School kids love 3D Printing as a Learning Tool

3D Printing learning tool for students

3D printing or the additive manufacturing method is one of the most revolutionary ideas of all times. It is equipped with transforming dreams into reality, from a digital file into a three dimensional physical object 3D printing is the dream machine and is rapidly becoming a must have appliance. This dream machine which enables 3D printing was earlier tagged with a high price but as time is passing the applications of 3D printing is expanding and the prices are falling, making them more accessible to commoners. Many schools and colleges are taking up this technology to improve the way students gain education. The introduction of this technology into the learning space will undoubtedly have many benefits. A student can learn better if there is a model to represent the topic that is being explained rather than a pictorial representation.

So, with these benefits in mind a three months research project was conducted by three researchers named Vasilis Kostakis, Vasilis Niaros and Christos Giotitsas. This research project was aimed at finding out to what extent does technological capabilities of open source 3D printing effect or compliment means of learning and communication. The project was based on a theory known as the learning theory constructionism which point out that learning can be more effective when people involve tangible objects in their learning process.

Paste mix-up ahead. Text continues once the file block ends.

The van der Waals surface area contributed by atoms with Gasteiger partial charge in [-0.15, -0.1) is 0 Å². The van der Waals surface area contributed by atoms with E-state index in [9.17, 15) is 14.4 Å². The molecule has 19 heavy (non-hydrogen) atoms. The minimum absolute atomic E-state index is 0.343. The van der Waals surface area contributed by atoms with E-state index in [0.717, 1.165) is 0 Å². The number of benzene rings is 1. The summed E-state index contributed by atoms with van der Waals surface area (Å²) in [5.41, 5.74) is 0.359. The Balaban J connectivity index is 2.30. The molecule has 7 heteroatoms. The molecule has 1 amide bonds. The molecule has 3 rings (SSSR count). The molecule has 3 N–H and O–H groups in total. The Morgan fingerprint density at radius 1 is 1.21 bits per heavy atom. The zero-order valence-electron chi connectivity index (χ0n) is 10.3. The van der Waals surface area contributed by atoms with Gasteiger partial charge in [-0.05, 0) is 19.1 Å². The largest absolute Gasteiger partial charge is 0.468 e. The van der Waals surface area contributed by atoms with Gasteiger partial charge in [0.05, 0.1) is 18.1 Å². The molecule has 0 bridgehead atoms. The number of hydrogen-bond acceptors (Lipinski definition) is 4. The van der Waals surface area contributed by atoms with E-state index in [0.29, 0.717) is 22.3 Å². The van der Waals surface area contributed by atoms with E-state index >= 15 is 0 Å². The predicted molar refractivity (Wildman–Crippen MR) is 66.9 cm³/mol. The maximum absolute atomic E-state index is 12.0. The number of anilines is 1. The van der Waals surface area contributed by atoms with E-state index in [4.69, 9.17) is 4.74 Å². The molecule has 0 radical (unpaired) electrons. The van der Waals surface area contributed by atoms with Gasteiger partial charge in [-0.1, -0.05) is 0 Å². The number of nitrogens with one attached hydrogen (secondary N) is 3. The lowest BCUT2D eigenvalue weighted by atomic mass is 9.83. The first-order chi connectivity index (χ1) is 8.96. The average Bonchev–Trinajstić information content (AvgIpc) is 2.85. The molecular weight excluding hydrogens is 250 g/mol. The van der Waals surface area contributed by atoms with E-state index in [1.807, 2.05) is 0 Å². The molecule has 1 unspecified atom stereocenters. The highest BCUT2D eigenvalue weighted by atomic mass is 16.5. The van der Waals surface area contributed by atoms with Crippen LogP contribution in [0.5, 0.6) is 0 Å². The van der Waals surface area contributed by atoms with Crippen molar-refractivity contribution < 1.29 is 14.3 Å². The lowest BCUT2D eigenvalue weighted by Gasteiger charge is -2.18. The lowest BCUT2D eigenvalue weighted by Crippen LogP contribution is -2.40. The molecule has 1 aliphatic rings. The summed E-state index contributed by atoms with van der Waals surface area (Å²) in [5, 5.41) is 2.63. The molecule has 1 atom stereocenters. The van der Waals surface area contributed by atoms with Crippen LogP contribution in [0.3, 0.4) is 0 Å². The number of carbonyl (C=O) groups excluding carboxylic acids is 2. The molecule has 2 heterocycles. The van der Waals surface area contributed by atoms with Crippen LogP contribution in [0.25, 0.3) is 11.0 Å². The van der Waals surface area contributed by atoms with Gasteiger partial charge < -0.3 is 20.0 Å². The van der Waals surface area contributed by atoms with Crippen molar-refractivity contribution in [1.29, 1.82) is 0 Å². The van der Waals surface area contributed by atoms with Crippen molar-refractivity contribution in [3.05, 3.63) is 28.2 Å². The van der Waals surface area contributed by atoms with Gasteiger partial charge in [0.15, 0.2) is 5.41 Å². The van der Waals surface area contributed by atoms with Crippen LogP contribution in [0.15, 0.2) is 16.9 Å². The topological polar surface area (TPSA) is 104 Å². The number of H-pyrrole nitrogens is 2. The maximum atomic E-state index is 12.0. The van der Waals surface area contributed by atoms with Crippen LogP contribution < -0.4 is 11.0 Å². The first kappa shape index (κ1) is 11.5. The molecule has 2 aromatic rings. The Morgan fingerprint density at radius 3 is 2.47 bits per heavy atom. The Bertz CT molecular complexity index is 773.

In order to check this around 33 students aged 15- 16 years from various public as well as private schools in Ioannina, Greece were asked to design and produce functional artifacts of their choice. The students did this with the help from an open source 3D printer and a 3D design platform. This innovative project started in January 2013. The primary thing that the students had to do was to grasp the fundamentals of 3D printing. This was done with the help of simple 3D software. These 33 students learned about 3D printing for two hours every week. They were also encouraged to think critically and also participate in discussions. After these exercises they were divided into working groups of twos and fours. They had to select an object that they wanted to be printed on an open source 3D printer. The terms and condition for this assignment was that the object that they print should carry a message which would be in Braille; it should be novel and functional so that the blind kids can use them.

At the end of it all there were 17 pieces of objects that were 3D printed. A few examples include a 3D comic book, a Braille version of the Sudoku puzzle game, a cup with the message ‘drink me’ inscribed in Braille and a Rubik’s cube with Braille language letters instead of colors.

This project made students think differently and innovatively than before and also changed the way they perceived things to be in the real world. One of the researchers says, “My class consisted of generally uncooperative, especially concerning the project course, students who – surprisingly enough – were very willing to engage in this particular project.”

The experiment was a hit and some schools readily accepted the new technology while some failed to comprehend the use of this experiment.

Image Credit: K T King  (flickr Handle: xtrah)

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